Not a bad end to a lovely evening's sailing.





Calstar: train tickets booked


The Holms Race is next Saturday. We're all signed up, entrance fee paid. Can't wait.

I've got a gig the Friday night, so bringing the boat up to Portishead the evening before, which would have bene the conventional way of doing things, is a no go. I did suggest to Dad that I could head straight to the boat from the gig, sail up on the 0300 tide, anchor off Portishead until the start of the race.

He vetoed the idea. Explained that the thought of sailing three tides straight, essentially 18 hours out on the Bristol Channel (albeit not all of that underway) didn't appeal to him in the slightest. Apparently fine if we were using it to actually go somewhere, but not fine to "do that to a 71 year old, just to go racing".

So we're moving Calstar up to Portishead tomorrow and leaving her there for the week.

Causes a bit of inconvenience with cars though, so to get there and back without losing one Cardiff for a week or two, or using two cars and driving back and forth from Cardiff and Portishead to successfully retrieve both, a number of trains, busses and about an hour  and a half of walking are involved. The up shot being that to be certain we can lock out of the Barrage by 1330 and ride the afternoon flood up to Portishead (HW 1727), I need to be at Dad's house for 0600 tomorrow morning.

Perhaps the two car juggle was the better option. Too late now, I've bought the train tickets.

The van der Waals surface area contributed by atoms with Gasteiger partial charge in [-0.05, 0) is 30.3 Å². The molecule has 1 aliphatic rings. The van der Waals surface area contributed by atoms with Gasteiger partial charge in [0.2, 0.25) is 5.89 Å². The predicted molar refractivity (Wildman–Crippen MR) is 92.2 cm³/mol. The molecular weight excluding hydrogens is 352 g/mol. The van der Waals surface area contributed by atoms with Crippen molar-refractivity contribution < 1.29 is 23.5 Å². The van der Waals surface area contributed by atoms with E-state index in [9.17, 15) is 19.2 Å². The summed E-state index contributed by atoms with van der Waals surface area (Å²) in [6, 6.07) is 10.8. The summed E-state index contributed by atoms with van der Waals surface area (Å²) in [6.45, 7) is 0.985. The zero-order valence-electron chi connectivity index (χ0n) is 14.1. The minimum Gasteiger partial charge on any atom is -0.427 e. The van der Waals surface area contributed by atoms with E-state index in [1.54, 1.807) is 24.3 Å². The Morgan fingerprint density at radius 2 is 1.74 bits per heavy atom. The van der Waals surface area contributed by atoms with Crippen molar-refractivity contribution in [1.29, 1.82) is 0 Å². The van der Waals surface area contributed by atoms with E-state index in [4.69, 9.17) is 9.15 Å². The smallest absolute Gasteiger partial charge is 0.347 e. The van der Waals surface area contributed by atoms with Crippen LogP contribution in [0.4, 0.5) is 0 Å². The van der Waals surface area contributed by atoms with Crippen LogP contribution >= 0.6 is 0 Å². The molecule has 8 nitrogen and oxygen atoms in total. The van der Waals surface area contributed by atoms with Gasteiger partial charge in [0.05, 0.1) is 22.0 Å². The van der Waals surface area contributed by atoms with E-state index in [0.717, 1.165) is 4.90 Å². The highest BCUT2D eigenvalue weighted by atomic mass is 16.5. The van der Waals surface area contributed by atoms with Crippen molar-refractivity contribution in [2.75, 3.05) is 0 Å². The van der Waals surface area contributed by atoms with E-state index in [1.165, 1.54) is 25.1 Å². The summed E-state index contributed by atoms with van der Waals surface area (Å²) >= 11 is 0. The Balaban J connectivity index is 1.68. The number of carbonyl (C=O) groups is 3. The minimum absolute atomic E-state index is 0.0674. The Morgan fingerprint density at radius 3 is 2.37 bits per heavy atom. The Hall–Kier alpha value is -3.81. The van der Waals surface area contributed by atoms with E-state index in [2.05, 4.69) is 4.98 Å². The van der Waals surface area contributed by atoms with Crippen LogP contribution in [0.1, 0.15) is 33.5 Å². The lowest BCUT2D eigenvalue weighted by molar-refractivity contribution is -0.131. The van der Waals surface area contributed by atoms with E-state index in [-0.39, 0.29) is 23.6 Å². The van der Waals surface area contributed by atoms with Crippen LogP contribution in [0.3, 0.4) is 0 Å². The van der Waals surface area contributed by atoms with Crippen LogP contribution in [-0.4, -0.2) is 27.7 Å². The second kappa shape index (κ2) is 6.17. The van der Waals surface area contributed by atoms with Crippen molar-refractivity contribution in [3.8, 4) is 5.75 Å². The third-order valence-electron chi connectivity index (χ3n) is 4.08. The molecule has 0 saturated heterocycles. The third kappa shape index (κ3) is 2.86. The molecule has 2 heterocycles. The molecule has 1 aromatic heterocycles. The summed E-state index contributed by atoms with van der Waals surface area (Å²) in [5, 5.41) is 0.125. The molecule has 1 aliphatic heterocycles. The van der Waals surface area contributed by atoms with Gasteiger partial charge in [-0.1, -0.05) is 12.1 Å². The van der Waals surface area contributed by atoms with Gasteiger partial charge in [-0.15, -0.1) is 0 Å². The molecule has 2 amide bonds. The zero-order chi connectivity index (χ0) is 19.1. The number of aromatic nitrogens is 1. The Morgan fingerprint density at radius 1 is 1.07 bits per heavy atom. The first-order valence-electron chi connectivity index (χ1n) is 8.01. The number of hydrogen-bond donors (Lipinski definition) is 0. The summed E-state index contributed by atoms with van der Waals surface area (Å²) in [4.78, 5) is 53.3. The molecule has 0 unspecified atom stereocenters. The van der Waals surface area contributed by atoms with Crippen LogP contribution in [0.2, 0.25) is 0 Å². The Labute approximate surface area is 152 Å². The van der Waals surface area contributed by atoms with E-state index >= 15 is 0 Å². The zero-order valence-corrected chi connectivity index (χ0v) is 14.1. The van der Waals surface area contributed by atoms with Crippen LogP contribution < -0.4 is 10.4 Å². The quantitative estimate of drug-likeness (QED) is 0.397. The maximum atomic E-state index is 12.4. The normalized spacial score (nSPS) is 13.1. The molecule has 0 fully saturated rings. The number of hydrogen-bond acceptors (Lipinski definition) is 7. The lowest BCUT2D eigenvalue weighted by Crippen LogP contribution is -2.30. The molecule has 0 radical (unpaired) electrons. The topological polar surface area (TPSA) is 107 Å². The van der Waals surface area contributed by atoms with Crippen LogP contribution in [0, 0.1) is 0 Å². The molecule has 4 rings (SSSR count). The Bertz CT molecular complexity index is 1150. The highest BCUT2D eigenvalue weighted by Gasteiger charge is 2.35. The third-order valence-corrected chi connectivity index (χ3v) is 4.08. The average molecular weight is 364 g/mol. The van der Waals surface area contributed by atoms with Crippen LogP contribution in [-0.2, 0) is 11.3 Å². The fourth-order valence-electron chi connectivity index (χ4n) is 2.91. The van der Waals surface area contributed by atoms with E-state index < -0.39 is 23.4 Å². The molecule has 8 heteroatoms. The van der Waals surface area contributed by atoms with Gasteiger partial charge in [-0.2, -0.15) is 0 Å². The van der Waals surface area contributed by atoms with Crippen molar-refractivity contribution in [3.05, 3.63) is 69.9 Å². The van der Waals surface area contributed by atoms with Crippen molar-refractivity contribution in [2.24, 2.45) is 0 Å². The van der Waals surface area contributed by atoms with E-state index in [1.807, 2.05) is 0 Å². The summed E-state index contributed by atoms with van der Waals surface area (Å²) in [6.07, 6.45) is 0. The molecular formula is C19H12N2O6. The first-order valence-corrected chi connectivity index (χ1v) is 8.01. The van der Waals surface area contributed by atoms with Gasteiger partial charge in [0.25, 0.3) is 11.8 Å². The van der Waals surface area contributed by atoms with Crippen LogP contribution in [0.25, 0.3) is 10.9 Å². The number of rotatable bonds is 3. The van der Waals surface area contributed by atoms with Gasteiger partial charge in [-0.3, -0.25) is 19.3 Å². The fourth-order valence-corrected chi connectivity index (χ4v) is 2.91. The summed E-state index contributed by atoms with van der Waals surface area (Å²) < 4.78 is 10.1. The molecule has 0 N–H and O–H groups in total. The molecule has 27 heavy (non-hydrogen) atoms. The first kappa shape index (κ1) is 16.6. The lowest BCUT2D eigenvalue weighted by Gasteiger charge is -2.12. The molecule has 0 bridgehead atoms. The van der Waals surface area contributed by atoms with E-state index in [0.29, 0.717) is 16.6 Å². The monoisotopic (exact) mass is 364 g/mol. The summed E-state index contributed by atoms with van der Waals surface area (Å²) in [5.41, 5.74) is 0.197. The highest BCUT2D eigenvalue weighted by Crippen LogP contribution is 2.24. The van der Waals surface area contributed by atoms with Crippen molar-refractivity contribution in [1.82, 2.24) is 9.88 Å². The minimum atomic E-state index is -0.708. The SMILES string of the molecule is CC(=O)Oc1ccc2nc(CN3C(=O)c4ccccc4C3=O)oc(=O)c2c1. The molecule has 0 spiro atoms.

Thursday, 31 August 2017

Calstar: chocolate flavoured hue

From the very start of our couple of weeks away back at the beginning of August, we'd been constrained by my absolute need to be back in Cardiff for the morning of Saturday 12th and home by that evening, ready to head straight out to a gig. All my plans were therefore set around putting us back within easy reach of Cardiff by Friday.

The Lydney Fleet caught up with us in Ilfracombe on Tuesday afternoon; Wednesday and Thursday the weather effectively kept us all pinned in harbour. A gusty, northerly F5 for the most part, if we'd needed to get somewhere it would hardly have stopped us, but Dad wasn't keen on braving it simply to get somewhere for the sake of going, I wasn't especially keen to put Nik through the same for no more reason than that, and our Lydney friends seemed content to stay put for a couple of days and patronise the Ilfracombe Yacht Club bar, so we sociably elected to do the same.